as tbeir glances rested upon it one of them ex
claimed: "'Oil, just look at those cunning cats;
how I would like to have them." Here was an
instance showing how and why art is not ap
preciated. The picture of the three little
Kittens appealed to the voung ladies be
cause it contained nothing which they could
not understand; no matter bow fine the art in
what wa$ above their comprehension they did
not value'it. They knew a cat when they saw
one, and they knew that the drawing in ques
tion represented three kittens; bnt the force,
the power and the knowledge which are em
bodied in tho serious works of great artists was
still a mystery to them, and art a language of
which they had not yet learned the alphabet
The success of the exhibition of paintings at
Gillespie's art rooms during the past week will
go a great way toward deciding the question as
to whether or no the people of this city ap
preciate good things in art Mr. Arthur A
Sanches, who is here in charge of the coileo
tlon, is likely to carry away with him a very
favorable impression of the good taste and
liberality of our buyers. Many of the pictures
have been sold and the purchasers have shown
particularly good judgement in tbeir selection.
It is very evident the works have aU sold
on tbeir own merits and not solely on the name
and fame of the artist Names which staod
high in the art world are affixed to some of the
pictures that are still on hand, but they are
perhaps not such characteristic specimens of
the artists' works as some ot those which have
sold more readily. It was the original intention
to keep this collection here only until Thurs
day last but it is now proposed to make some
valuable additions to its numbers, and they
will probably remain during the whole of the
Considering the increasing prevalence of
the practice of placing oil paintings behind
glass, the rule of the National Academy of De
sign forbidding its use at its exhibitions may
arouse a fair share of discussion. Formerly
the practice was frowned down upon by artists
and connoisseurs,and those who were guilty of
it guilty is the proper word for it, was thought
to be little less than a crime were regarded as
possessing little judgment and very bad taste.
Now, however, all this is changed and some of
our best artistsand leading collectors are found
following and defending the practice. Like
most other customs something mav be said
both for and against it and It is just as well not
to take up a position too positively on either
side. One may please himself so far as he
alone is concerned, but it Is unnecessary to for
mulate a law for the guidance of others, still
less to insist that they should follow it On the
score of protection to paintings the placing of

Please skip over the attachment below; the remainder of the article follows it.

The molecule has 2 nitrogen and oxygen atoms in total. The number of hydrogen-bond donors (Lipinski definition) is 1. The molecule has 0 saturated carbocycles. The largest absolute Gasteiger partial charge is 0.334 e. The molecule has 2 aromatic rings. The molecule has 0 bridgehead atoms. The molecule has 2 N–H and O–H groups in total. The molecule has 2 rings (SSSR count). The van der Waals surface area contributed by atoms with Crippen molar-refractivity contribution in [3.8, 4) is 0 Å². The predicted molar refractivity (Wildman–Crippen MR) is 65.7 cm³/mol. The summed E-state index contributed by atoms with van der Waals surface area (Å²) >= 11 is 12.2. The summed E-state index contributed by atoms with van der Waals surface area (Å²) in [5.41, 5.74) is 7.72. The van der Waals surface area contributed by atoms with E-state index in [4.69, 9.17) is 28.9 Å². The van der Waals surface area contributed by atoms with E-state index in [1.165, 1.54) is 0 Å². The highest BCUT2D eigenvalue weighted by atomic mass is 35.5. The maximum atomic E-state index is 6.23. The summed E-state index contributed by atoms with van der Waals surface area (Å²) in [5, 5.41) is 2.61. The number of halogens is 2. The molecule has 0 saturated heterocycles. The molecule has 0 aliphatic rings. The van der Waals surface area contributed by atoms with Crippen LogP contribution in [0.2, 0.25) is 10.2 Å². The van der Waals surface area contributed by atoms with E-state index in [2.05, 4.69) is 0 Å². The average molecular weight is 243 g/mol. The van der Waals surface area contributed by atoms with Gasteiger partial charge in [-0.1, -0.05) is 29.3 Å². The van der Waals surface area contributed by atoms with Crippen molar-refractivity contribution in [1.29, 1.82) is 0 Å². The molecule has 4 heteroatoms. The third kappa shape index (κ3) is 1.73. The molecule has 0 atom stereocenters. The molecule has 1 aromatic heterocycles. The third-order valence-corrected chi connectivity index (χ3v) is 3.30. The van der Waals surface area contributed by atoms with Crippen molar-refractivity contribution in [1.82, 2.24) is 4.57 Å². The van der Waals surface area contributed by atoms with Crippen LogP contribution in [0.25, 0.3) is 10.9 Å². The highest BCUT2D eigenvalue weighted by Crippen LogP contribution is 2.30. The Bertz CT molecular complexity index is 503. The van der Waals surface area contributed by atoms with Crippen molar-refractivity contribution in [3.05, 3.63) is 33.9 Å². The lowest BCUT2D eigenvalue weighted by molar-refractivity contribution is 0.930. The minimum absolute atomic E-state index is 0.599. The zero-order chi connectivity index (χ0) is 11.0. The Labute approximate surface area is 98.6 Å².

glass before them may very easily he defended.
Some works of a delicate nature, whose chief
Deauty depends on-flnenesa of tone, are quickly
and unfavorably affected by the atmosphere of
cities and towns, and it will scarcely be con
tended that the first charm of a pict
ure should be destroyed for tbe sake
of a little present gratification. On the other
band, glass is an abominable nuisance in many
cases and had better be dispensed with, and no
picture which does not require Its protection
ought ever be looked at through it True
enough it is often claimed that it softens a
picture and improves it Perhaps it does, but
it would often greatly improve certain classes
of pictures to look at them through tbe wrong
end of an opera glass, and yet we very seldom
regard them that way. If a picture cannot
stand on Its own merits It does not possess art;
It deserves to be viewed in the licht
for which it was painted and at the
proper range as regards distance, but beyond
this all adventitious aids to effect are ob
jectional and unnecessary. But besides this
the presence of a sheet of glass between tbe ob
server and a picture Is disagreeable in itself.
It is difficult to place a picture so covered in a
position where we will not be annoyed by tbe
light reflected from the glass and where we
will be free from tbe irritation ot feeling that
something Intervenes between us and the ob
ject at which we desire to look.
THE PARENT SCHOOL
Founded by Jefferson and Its Influ
ence on American Education.
NOBLE W0BK DONE BY PASTEDB.
The Curious Properties of Alloys and an
Interesting Study of Trees.
FOUNDATION OP THE EAETH'S -CRUST
Lwxrri'xxr ron tub dispatch, l
N the contributions to Amer
ican educational history just
issued by the United States
Bureau of Education, we
find a, volnme of 308 pages
devoted mainly to a discus
sion of the foundation and
history of the University of
Virginia. It is a singular
and most interesting story, in good part be
cause the University of Virginia is one of
the most original and happy'influences in
our American system of instruction. The
University of Virginia is the child of
Thomas Jefferson, and is even more his own
than is the Declaration of Independence.
When this statesman came to die he di
rected that there should be placed on his
tombstone the statement that he was the au
thor of the Declaration of American Inde
pendence, of the statute which gave to Vir
ginia religious freedom, and father of the
University of Virginia. He was one of the